Habits Need Structure to Take Hold

Julie Shenkman
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Highly effective administrators know how to manage their time, stay organized, and keep calm. When you lack these good work habits, you risk compromising your work performance and garnering unwanted attention from the higher-ups. But fighting against years of bad habits isn't as simple as an overnight attitude shift. Instead, you need to focus equally on creating structure, which means setting up realistic goals, working toward consistency, and integrating the habit loop.

Personal habits can bleed into work habits, especially if they're preceded by a long history. For example, if you've spent years showing up late for school, doctor's appointments, and family dinners, this penchant for tardiness could extend to work hours and deadlines. Clock in five minutes late enough times, and your coworkers and bosses are likely to notice your unfavorable work habits and maybe even question your ability to perform your administrative duties. Reforming age-old habits sometimes requires professional help, such as hypnotherapy services. But oftentimes, you can address them yourself, as long you're realistic. Many experts on behavior advise to take small steps initially. It's more important to stick to a small goal that you can accomplish consistently over time than make a big change that leaves more room for disappointment. Strive for consistency, and you'll find that performing those small changes will start to feel effortless.  

The three stages of habit formation—the cue, routine, and reward—also provide the structure you need to create a new habit. This loop is simple but effective: set a trigger, follow a routine, and reaffirm your success with a reward. The cue or trigger is the tool that sets everything in motion. If you're trying to combat tardiness, try setting an alarm that reminds you to pick out tomorrow's work outfit or prepare breakfast and lunch in advance. The initial alarm triggers the routine, which is designed to help replace the old work habit by getting you out of the door on time. Give the routine structure by executing the cue for a couple of weeks, preferably at the same time and place. Doing so gives your brain time to learn the new behavior until it simply becomes habit, not a chore.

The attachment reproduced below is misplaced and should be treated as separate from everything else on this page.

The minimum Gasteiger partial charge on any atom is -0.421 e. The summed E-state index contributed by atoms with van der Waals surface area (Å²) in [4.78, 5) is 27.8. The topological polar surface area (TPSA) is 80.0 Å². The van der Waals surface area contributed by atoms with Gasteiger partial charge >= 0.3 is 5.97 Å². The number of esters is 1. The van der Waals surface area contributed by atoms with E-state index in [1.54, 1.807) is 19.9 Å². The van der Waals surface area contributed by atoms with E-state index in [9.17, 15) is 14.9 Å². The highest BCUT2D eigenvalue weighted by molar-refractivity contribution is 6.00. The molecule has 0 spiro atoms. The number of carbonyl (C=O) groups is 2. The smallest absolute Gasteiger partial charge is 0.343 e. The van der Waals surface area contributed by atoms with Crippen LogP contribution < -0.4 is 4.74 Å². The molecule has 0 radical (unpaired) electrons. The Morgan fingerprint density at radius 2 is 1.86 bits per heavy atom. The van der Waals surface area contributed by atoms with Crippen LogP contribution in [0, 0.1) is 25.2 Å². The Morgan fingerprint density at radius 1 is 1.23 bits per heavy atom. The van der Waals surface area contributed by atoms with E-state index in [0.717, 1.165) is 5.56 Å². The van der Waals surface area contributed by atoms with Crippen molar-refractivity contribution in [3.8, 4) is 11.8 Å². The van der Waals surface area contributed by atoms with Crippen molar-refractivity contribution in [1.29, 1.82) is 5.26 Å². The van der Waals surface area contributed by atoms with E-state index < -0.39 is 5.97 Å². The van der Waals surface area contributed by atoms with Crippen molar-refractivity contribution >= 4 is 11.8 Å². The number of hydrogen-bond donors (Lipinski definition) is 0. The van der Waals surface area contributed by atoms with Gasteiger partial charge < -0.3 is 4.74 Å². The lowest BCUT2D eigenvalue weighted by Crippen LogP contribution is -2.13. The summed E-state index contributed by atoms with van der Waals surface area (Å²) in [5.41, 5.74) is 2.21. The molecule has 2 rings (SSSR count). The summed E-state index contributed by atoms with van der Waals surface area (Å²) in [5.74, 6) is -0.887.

Establishing a reward structure is just as important, whether you're forming organization habits or correcting a mental routine. The reward makes the behavioral change worthwhile, and it's up to you to determine what the reward is to be. Oftentimes, it's inherent to the action performed, such as the productivity gained from cleaning a desk, but it can also be assigned. Maybe rewarding yourself with a couple of minutes to eat a snack or check your personal phone is what really motivates you. Either way, the reward should be structured much like the goal setting: cue and routine. If they're not consistent, reliable, and actionable, creating new work habits could be even harder than anticipated.

Due to the nature of administrative work, some of the most common and unhealthy habits have the potential to jeopardize your job. But new habits don't materialize out of thin air. They need structure to stay put. The cue, routine, and reward system serves as the building block toward better, permanent work habits. With this level of structure, you can take control of your behavior at work by forming organization habits that enhance productivity as well as making other improvements.  



(Photo courtesy of freedigitalphotos.net)


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